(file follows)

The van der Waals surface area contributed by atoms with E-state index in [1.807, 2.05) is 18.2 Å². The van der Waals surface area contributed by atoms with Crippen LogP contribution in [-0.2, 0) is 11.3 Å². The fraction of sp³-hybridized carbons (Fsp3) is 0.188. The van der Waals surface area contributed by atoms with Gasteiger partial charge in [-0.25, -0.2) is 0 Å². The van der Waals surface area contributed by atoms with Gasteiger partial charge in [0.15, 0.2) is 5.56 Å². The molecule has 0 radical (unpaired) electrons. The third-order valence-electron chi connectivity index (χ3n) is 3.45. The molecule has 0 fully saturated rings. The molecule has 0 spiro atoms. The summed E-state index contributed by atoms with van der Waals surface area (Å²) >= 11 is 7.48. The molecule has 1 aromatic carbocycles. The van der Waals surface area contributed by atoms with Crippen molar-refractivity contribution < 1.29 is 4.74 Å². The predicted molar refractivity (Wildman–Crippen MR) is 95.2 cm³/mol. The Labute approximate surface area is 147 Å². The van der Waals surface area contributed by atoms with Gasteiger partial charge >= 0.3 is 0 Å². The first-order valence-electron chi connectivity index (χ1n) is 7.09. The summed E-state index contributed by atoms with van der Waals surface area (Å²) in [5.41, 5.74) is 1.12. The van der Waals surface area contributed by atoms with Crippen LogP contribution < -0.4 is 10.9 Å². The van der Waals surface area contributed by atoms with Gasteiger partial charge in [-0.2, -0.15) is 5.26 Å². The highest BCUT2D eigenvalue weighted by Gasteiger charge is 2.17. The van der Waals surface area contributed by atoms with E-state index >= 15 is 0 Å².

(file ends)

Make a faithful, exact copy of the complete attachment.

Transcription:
The van der Waals surface area contributed by atoms with E-state index in [1.807, 2.05) is 18.2 Å². The van der Waals surface area contributed by atoms with Crippen LogP contribution in [-0.2, 0) is 11.3 Å². The fraction of sp³-hybridized carbons (Fsp3) is 0.188. The van der Waals surface area contributed by atoms with Gasteiger partial charge in [-0.25, -0.2) is 0 Å². The van der Waals surface area contributed by atoms with Gasteiger partial charge in [0.15, 0.2) is 5.56 Å². The molecule has 0 radical (unpaired) electrons. The third-order valence-electron chi connectivity index (χ3n) is 3.45. The molecule has 0 fully saturated rings. The molecule has 0 spiro atoms. The summed E-state index contributed by atoms with van der Waals surface area (Å²) >= 11 is 7.48. The molecule has 1 aromatic carbocycles. The van der Waals surface area contributed by atoms with Crippen molar-refractivity contribution < 1.29 is 4.74 Å². The predicted molar refractivity (Wildman–Crippen MR) is 95.2 cm³/mol. The Labute approximate surface area is 147 Å². The van der Waals surface area contributed by atoms with Gasteiger partial charge >= 0.3 is 0 Å². The first-order valence-electron chi connectivity index (χ1n) is 7.09. The summed E-state index contributed by atoms with van der Waals surface area (Å²) in [5.41, 5.74) is 1.12. The van der Waals surface area contributed by atoms with Crippen LogP contribution < -0.4 is 10.9 Å². The van der Waals surface area contributed by atoms with Gasteiger partial charge in [-0.2, -0.15) is 5.26 Å². The highest BCUT2D eigenvalue weighted by Gasteiger charge is 2.17. The van der Waals surface area contributed by atoms with E-state index >= 15 is 0 Å².